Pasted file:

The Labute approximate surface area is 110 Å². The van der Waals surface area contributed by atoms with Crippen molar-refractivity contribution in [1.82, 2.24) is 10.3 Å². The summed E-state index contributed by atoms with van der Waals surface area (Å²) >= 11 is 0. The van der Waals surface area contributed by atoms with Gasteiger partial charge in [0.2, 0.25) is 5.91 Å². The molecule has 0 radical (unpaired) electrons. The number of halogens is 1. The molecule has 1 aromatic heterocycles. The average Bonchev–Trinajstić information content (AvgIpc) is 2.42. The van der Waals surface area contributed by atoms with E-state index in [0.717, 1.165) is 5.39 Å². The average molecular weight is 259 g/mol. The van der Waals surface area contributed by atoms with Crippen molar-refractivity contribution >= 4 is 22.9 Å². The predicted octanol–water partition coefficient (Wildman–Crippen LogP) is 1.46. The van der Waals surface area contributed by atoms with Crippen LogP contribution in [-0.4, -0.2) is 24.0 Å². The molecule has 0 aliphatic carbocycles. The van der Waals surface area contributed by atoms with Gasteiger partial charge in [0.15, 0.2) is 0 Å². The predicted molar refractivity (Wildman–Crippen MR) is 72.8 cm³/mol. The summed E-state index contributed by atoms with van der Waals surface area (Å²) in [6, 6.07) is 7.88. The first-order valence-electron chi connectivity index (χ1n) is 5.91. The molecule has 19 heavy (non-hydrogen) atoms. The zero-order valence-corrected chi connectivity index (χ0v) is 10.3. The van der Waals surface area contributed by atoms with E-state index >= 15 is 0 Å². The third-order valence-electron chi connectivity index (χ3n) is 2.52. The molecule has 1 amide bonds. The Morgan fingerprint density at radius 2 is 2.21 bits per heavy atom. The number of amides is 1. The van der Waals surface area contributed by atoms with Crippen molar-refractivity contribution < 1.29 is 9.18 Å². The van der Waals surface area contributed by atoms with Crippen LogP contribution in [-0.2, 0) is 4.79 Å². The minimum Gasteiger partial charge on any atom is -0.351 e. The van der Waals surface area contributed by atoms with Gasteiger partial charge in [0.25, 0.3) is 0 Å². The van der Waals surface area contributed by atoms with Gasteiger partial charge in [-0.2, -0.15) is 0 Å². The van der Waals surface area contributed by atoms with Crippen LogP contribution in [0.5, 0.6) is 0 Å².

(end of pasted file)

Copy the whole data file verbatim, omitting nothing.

The Labute approximate surface area is 110 Å². The van der Waals surface area contributed by atoms with Crippen molar-refractivity contribution in [1.82, 2.24) is 10.3 Å². The summed E-state index contributed by atoms with van der Waals surface area (Å²) >= 11 is 0. The van der Waals surface area contributed by atoms with Gasteiger partial charge in [0.2, 0.25) is 5.91 Å². The molecule has 0 radical (unpaired) electrons. The number of halogens is 1. The molecule has 1 aromatic heterocycles. The average Bonchev–Trinajstić information content (AvgIpc) is 2.42. The van der Waals surface area contributed by atoms with E-state index in [0.717, 1.165) is 5.39 Å². The average molecular weight is 259 g/mol. The van der Waals surface area contributed by atoms with Crippen molar-refractivity contribution >= 4 is 22.9 Å². The predicted octanol–water partition coefficient (Wildman–Crippen LogP) is 1.46. The van der Waals surface area contributed by atoms with Crippen LogP contribution in [-0.4, -0.2) is 24.0 Å². The molecule has 0 aliphatic carbocycles. The van der Waals surface area contributed by atoms with Gasteiger partial charge in [0.15, 0.2) is 0 Å². The predicted molar refractivity (Wildman–Crippen MR) is 72.8 cm³/mol. The summed E-state index contributed by atoms with van der Waals surface area (Å²) in [6, 6.07) is 7.88. The first-order valence-electron chi connectivity index (χ1n) is 5.91. The molecule has 19 heavy (non-hydrogen) atoms. The zero-order valence-corrected chi connectivity index (χ0v) is 10.3. The van der Waals surface area contributed by atoms with E-state index >= 15 is 0 Å². The third-order valence-electron chi connectivity index (χ3n) is 2.52. The molecule has 1 amide bonds. The Morgan fingerprint density at radius 2 is 2.21 bits per heavy atom. The number of amides is 1. The van der Waals surface area contributed by atoms with Crippen molar-refractivity contribution < 1.29 is 9.18 Å². The van der Waals surface area contributed by atoms with Crippen LogP contribution in [-0.2, 0) is 4.79 Å². The minimum Gasteiger partial charge on any atom is -0.351 e. The van der Waals surface area contributed by atoms with Gasteiger partial charge in [0.25, 0.3) is 0 Å². The van der Waals surface area contributed by atoms with Gasteiger partial charge in [-0.2, -0.15) is 0 Å². The van der Waals surface area contributed by atoms with Crippen LogP contribution in [0.5, 0.6) is 0 Å².